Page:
Thursday, June 4, 2009

Retail clinics no answer to medically underserved

UPDATE: I unfairly maligned Walgreens' nurse-practitioner for not doing any tests; in subsequent research I learned that my new illness is best diagnosed clinically in its early stages. On the other hand, the dosage of antibiotics she prescribed was too little, as I found out when I phoned my doctor. He told me to take the pills twice as often and twice as long, and graciously phoned in another prescription, so I was spared the price of an office visit. However, he said that if that doesn't clear up the symptoms, I will need to see a specialist.

(AP) — "Walk-in retail clinics in grocery and drugstore chains can help the uninsured find health care, proponents say. But a new study suggests most retail clinics aren't in the poorest neighborhoods.

"Like most businesses, they go where the money is — to more affluent neighborhoods, which already happen to be well-served by other medical resources....

"The study's results suggest financial incentives may be needed to lure the clinics to low-income neighborhoods, said study author Dr. Craig Pollack of the University of Pennsylvania....

"Open late and on weekends, the clinics use nurse practitioners to give shots and treat minor ailments such as sore throats and rashes. Visits typically cost $40 to $75, and prices are posted so consumers know what they're paying. People pay cash or use insurance....

"Industry leaders said retail clinics were designed to offer convenient care, not as the health care system's safety net. But they play a role, industry officials acknowledge. The clinics' own research shows 30 to 40 percent of patients say they don't have a primary care provider, said Tine Hansen-Turton of the Convenient Care Association, a trade group representing most of the clinics...."

Retail clinics like Walgreens' Take Care are quick and convenient. They're open evenings and weekends, and you don't need an appointment. If you don't have insurance, they're somewhat less expensive than a visit to most doctors.

Under our present health-care system, they do have a role. But they're a stop-gap, not a replacement for a primary-care physician. If you catch the flu or sprain your ankle on the weekend, they can save you a trip to the emergency room. But if your flu turns into pneumonia, or the ankle remains weak and needs physical therapy, they won't offer you followup care. For that matter, they can't x-ray your ankle to see if it's actually broken. If you have a chronic condition that needs monitoring, they don't do that, either.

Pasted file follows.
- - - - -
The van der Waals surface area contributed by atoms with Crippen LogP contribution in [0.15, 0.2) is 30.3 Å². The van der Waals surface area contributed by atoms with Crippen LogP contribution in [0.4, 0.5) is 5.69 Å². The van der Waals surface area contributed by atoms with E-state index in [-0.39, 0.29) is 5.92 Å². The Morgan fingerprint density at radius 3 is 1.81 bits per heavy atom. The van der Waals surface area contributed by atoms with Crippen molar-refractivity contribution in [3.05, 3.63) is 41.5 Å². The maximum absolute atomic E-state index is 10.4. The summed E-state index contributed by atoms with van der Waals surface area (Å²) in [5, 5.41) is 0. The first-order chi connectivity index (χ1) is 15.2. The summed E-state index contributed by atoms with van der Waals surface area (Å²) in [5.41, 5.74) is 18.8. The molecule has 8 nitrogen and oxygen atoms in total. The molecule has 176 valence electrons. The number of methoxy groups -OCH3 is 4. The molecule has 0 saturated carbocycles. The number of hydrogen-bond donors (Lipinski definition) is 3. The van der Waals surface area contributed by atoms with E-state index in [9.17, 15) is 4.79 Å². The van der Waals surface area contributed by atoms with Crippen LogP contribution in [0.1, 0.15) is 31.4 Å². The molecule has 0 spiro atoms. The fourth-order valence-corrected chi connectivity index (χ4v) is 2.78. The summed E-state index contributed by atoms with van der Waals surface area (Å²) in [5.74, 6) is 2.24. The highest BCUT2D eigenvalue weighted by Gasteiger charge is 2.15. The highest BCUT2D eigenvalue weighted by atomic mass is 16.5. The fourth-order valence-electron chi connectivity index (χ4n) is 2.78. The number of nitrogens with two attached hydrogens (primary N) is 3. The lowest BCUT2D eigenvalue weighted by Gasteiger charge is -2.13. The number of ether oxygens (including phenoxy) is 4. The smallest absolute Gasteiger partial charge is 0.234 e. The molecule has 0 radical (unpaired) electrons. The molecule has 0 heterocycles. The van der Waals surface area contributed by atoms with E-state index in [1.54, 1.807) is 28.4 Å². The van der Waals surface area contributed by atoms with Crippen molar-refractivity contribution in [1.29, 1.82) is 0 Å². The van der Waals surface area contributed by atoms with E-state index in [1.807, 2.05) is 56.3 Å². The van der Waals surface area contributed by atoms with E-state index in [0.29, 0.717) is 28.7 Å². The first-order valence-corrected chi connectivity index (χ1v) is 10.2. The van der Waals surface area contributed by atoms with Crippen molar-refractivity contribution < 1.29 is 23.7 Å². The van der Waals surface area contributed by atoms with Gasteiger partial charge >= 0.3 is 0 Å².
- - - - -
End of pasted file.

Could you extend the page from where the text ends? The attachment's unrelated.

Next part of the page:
* * *

Recently, I visited a Take Care clinic because of an illness I self-diagnosed ... with help from Dr. Google. Dr. G told me that it's one of those things that can get very bad if left untreated, so I thought I'd better get checked out. I didn't want to go to the Stroger Hospital emergency room, and the retail clinic seemed like the least expensive alternative.

The nurse-practitioner took a short medical history, did a very brief exam, listened to my description of my symptoms, said it looked as if I was right, and prescribed antibiotics. It cost $68.

She did no tests. She had to look up the correct antibiotic in a book. I asked about followup care, and she advised me to see a regular doctor once I'd finished the medication.

If Dr. Google and Take Care's APN are right, the pills will likely help me. If they're wrong, I'll have had — at a minimum — an unnecessary course of antibiotics that will do me no good.

Would my treatment have been different had I gone to the doctor I used to see when I had insurance? Perhaps not. But I bet he'd have ordered a test before writing a scrip, and I'd know for certain whether I had the disease I feared, or something else.

Of course, his price would have been higher, too.

* * *

Even for the limited ailments and injuries they diagnose and treat, retail clinics aren't a substitute for having a regular doctor who knows you and your history. If you rely on on such clinics for your medical care, it's very possible that underlying problems will go on unrecognized. And, as this new study notes, they aren't even convenient for the people who most need health care options.